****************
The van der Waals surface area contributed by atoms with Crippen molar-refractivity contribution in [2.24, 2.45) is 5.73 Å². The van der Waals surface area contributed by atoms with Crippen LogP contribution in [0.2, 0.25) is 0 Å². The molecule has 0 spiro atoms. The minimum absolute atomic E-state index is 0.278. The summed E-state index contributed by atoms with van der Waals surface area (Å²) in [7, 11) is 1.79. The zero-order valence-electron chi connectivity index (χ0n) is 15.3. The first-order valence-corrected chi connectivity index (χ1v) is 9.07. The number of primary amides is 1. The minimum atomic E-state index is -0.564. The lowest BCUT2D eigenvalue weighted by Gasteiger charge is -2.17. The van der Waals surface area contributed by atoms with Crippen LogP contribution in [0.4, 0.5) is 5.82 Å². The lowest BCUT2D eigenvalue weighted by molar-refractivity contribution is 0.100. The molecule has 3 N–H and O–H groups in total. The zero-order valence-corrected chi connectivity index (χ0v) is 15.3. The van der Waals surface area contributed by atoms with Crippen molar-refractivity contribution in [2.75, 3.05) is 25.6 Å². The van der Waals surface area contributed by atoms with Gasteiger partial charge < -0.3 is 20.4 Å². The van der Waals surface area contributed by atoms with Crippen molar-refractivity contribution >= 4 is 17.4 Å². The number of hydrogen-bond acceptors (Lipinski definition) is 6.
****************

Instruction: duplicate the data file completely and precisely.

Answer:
The van der Waals surface area contributed by atoms with Crippen molar-refractivity contribution in [2.24, 2.45) is 5.73 Å². The van der Waals surface area contributed by atoms with Crippen LogP contribution in [0.2, 0.25) is 0 Å². The molecule has 0 spiro atoms. The minimum absolute atomic E-state index is 0.278. The summed E-state index contributed by atoms with van der Waals surface area (Å²) in [7, 11) is 1.79. The zero-order valence-electron chi connectivity index (χ0n) is 15.3. The first-order valence-corrected chi connectivity index (χ1v) is 9.07. The number of primary amides is 1. The minimum atomic E-state index is -0.564. The lowest BCUT2D eigenvalue weighted by Gasteiger charge is -2.17. The van der Waals surface area contributed by atoms with Crippen LogP contribution in [0.4, 0.5) is 5.82 Å². The lowest BCUT2D eigenvalue weighted by molar-refractivity contribution is 0.100. The molecule has 3 N–H and O–H groups in total. The zero-order valence-corrected chi connectivity index (χ0v) is 15.3. The van der Waals surface area contributed by atoms with Crippen molar-refractivity contribution in [2.75, 3.05) is 25.6 Å². The van der Waals surface area contributed by atoms with Gasteiger partial charge < -0.3 is 20.4 Å². The van der Waals surface area contributed by atoms with Crippen molar-refractivity contribution >= 4 is 17.4 Å². The number of hydrogen-bond acceptors (Lipinski definition) is 6.